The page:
Mushrooms: Treatment for depression

The active ingredient in psychedelic mushrooms is called psilocybin — and a new British study suggests it could safely be used to treat depression when other drugs have failed, offering hope to millions of patients worldwide.

The study, conducted by King’s College London and mental healthcare company Compass Pathways, administered psilocybin to 89 healthy adult volunteers.

The study compared the effects of 10mg and 25mg doses of psilocybin, and a placebo.

There were “no serious adverse events” and “no negative effects” on cognitive and emotional function among the volunteers that took psilocybin, according to a Compass Pathways press release.

Instead, the volunteers experienced “changes in sensory perception and positive mood alteration” — typical effects of psychedelic drugs.

“The results of the study are clinically reassuring and support further development of psilocybin as a treatment for patients with mental health problems that haven’t improved with conventional therapy, such as treatment resistant depression,” said James Rucker, one of the lead researchers from King’s College London, in the press release.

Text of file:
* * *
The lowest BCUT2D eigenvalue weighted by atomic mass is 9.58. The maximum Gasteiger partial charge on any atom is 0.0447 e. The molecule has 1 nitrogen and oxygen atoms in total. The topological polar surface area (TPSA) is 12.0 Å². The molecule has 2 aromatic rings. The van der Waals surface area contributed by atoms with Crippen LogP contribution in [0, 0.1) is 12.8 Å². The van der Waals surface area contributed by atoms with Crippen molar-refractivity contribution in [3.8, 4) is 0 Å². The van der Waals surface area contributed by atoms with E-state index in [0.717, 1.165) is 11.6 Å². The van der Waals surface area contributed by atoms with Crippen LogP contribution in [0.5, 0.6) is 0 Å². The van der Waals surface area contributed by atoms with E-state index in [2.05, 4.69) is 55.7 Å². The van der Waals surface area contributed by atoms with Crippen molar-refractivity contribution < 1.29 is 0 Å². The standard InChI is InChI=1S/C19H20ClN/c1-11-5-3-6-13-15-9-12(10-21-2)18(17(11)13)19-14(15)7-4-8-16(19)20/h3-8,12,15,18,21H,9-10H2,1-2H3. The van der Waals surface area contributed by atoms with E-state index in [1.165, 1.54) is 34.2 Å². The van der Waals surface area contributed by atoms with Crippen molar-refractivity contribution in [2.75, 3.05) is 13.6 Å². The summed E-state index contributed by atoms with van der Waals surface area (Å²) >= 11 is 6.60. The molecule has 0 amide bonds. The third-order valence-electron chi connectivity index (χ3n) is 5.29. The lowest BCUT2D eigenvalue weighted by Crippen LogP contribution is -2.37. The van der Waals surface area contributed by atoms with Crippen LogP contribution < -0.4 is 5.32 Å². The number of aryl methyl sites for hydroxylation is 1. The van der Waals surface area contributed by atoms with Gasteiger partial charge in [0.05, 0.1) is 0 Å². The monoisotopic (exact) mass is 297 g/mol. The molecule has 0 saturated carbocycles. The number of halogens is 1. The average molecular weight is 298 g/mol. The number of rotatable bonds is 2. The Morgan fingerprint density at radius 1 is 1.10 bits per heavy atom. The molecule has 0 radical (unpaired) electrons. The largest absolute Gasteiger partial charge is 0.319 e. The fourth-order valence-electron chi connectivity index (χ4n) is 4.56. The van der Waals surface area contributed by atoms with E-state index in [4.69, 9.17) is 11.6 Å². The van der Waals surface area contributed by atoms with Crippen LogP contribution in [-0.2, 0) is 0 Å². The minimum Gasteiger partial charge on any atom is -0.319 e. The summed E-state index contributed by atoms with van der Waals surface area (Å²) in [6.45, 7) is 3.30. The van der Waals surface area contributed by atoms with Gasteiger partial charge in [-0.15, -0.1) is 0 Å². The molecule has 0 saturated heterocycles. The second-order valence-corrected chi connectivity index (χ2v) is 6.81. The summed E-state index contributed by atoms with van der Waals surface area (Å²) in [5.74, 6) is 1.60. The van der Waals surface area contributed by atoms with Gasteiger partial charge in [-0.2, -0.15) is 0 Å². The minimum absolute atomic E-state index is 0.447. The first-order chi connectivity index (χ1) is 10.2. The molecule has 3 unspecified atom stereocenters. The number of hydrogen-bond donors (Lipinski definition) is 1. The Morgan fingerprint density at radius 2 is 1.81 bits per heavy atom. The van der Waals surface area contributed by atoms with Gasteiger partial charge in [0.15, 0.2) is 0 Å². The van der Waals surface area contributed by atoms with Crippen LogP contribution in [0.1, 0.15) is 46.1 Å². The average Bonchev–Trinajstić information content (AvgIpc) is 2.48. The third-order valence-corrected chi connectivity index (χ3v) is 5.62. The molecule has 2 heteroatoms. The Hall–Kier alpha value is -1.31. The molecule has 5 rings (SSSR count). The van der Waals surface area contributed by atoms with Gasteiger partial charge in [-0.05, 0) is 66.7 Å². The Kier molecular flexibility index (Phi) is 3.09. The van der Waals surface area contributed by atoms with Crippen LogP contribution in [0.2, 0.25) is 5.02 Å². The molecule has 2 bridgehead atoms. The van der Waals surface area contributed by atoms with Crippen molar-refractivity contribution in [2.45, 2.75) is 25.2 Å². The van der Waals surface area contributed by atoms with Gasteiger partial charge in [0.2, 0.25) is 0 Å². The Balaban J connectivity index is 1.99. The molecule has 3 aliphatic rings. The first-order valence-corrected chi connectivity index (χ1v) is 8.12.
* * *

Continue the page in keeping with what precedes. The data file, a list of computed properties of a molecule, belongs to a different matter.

This is just the first of two phases in their testing — the second phase trial will involve over 200 patients with depression across Europe and North America.

More than 264 million people worldwide are affected by depression, according to the World Health Organization.

The most common pharmaceutical treatment is to take antidepressants like Prozac, which increase levels of serotonin in the brain to improve mood.

But this type of antidepressant doesn’t work for everyone, and is generally prescribed as a long-term treatment to maintain effectiveness.


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